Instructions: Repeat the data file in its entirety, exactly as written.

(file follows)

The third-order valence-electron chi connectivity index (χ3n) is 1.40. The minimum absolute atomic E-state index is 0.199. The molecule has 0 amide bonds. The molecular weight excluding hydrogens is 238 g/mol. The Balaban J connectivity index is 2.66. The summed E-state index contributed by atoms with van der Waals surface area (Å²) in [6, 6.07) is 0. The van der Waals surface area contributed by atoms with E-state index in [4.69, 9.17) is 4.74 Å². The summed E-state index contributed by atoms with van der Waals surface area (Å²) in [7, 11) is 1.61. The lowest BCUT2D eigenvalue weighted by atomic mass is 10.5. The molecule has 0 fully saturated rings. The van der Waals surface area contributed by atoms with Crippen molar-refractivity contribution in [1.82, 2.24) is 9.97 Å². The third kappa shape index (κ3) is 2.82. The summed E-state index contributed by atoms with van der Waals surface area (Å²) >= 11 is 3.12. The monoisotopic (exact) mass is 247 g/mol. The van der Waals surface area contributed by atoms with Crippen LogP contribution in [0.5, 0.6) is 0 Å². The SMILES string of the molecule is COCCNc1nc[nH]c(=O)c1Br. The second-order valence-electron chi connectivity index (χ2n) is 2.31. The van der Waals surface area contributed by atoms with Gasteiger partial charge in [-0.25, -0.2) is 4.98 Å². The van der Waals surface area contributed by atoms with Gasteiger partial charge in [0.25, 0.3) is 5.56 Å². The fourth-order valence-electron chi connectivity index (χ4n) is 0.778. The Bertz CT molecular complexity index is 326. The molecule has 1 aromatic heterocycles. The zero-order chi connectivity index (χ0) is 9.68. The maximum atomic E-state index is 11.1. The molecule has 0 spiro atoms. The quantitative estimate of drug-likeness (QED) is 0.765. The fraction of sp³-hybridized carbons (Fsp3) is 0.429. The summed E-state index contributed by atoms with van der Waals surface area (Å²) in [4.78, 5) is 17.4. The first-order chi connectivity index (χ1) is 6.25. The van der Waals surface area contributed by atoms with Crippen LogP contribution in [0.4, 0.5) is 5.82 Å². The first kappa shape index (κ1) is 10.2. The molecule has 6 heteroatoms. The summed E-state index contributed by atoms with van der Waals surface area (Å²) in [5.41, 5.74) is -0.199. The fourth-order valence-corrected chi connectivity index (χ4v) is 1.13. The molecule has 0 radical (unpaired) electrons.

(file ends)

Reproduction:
The third-order valence-electron chi connectivity index (χ3n) is 1.40. The minimum absolute atomic E-state index is 0.199. The molecule has 0 amide bonds. The molecular weight excluding hydrogens is 238 g/mol. The Balaban J connectivity index is 2.66. The summed E-state index contributed by atoms with van der Waals surface area (Å²) in [6, 6.07) is 0. The van der Waals surface area contributed by atoms with E-state index in [4.69, 9.17) is 4.74 Å². The summed E-state index contributed by atoms with van der Waals surface area (Å²) in [7, 11) is 1.61. The lowest BCUT2D eigenvalue weighted by atomic mass is 10.5. The molecule has 0 fully saturated rings. The van der Waals surface area contributed by atoms with Crippen molar-refractivity contribution in [1.82, 2.24) is 9.97 Å². The third kappa shape index (κ3) is 2.82. The summed E-state index contributed by atoms with van der Waals surface area (Å²) >= 11 is 3.12. The monoisotopic (exact) mass is 247 g/mol. The van der Waals surface area contributed by atoms with Crippen LogP contribution in [0.5, 0.6) is 0 Å². The SMILES string of the molecule is COCCNc1nc[nH]c(=O)c1Br. The second-order valence-electron chi connectivity index (χ2n) is 2.31. The van der Waals surface area contributed by atoms with Gasteiger partial charge in [-0.25, -0.2) is 4.98 Å². The van der Waals surface area contributed by atoms with Gasteiger partial charge in [0.25, 0.3) is 5.56 Å². The fourth-order valence-electron chi connectivity index (χ4n) is 0.778. The Bertz CT molecular complexity index is 326. The molecule has 1 aromatic heterocycles. The zero-order chi connectivity index (χ0) is 9.68. The maximum atomic E-state index is 11.1. The molecule has 0 spiro atoms. The quantitative estimate of drug-likeness (QED) is 0.765. The fraction of sp³-hybridized carbons (Fsp3) is 0.429. The summed E-state index contributed by atoms with van der Waals surface area (Å²) in [4.78, 5) is 17.4. The first-order chi connectivity index (χ1) is 6.25. The van der Waals surface area contributed by atoms with Crippen LogP contribution in [0.4, 0.5) is 5.82 Å². The first kappa shape index (κ1) is 10.2. The molecule has 6 heteroatoms. The summed E-state index contributed by atoms with van der Waals surface area (Å²) in [5.41, 5.74) is -0.199. The fourth-order valence-corrected chi connectivity index (χ4v) is 1.13. The molecule has 0 radical (unpaired) electrons.